Original Articles

Mauritian and South African Students' Views on Studying Psychology

Published in: Journal of Psychology in Africa
Volume 18, issue 2, 2008 , pages: 355–360
DOI: 10.1080/14330237.2008.10820209
Author(s): Anthony L. PillayUniversity of Kwazulu-Natal,, H. Y. BundhooUniversity of Mauritius,, H. S. B. NgcoboUniversity of Zululand,

Abstract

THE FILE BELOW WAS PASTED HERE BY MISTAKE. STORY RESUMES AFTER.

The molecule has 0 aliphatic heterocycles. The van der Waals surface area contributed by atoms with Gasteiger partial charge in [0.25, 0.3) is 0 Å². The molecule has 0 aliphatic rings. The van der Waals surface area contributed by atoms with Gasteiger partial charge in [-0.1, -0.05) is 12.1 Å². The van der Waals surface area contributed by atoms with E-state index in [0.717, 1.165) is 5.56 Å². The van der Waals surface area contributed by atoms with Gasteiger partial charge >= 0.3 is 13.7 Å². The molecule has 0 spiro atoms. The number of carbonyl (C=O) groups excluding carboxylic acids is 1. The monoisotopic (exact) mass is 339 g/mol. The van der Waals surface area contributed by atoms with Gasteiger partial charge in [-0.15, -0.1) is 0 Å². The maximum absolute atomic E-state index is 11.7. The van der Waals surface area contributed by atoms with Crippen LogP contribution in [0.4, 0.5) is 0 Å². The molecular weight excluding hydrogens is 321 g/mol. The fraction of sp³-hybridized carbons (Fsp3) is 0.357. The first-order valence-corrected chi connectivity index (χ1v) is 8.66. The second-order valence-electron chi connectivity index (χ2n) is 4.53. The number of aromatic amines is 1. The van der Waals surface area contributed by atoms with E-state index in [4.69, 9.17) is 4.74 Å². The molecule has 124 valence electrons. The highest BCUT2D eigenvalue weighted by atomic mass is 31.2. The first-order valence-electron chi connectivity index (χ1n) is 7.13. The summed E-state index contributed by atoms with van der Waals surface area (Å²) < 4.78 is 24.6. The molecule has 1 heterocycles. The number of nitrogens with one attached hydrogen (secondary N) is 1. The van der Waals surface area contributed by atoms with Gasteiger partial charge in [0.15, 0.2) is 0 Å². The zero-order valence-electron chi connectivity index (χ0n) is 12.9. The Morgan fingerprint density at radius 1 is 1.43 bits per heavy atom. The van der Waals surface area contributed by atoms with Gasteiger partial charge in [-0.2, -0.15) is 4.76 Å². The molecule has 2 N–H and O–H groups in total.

The study sought to examine students' views regarding their study of Psychology at a South African (SA) and Mauritian university, including their views on its relevance to their social contexts. A total of 254 students (males = 48, females = 206; age range = 17–50 years) responded to a short questionnaire on their decision to study Psychology, how they learned about the profession, their views on its relevance to their social contexts, and its usefulness in their health care system. Descriptive statistics were used to analyse the data, and χ2 tests of significance were applied. A significantly higher proportion of Mauritian students planned to become Psychologists, whereas a greater proportion of the SA students elected to become social workers. Among those wanting to become Psychologists significantly more of the SA students than the Mauritian students chose clinical psychology over the other categories. Significantly more Mauritian students than SA students learned about Psychology from the media, than all other sources combined. About two-thirds of the participants considered psychology relevant to their social context, or useful in their health care systems.

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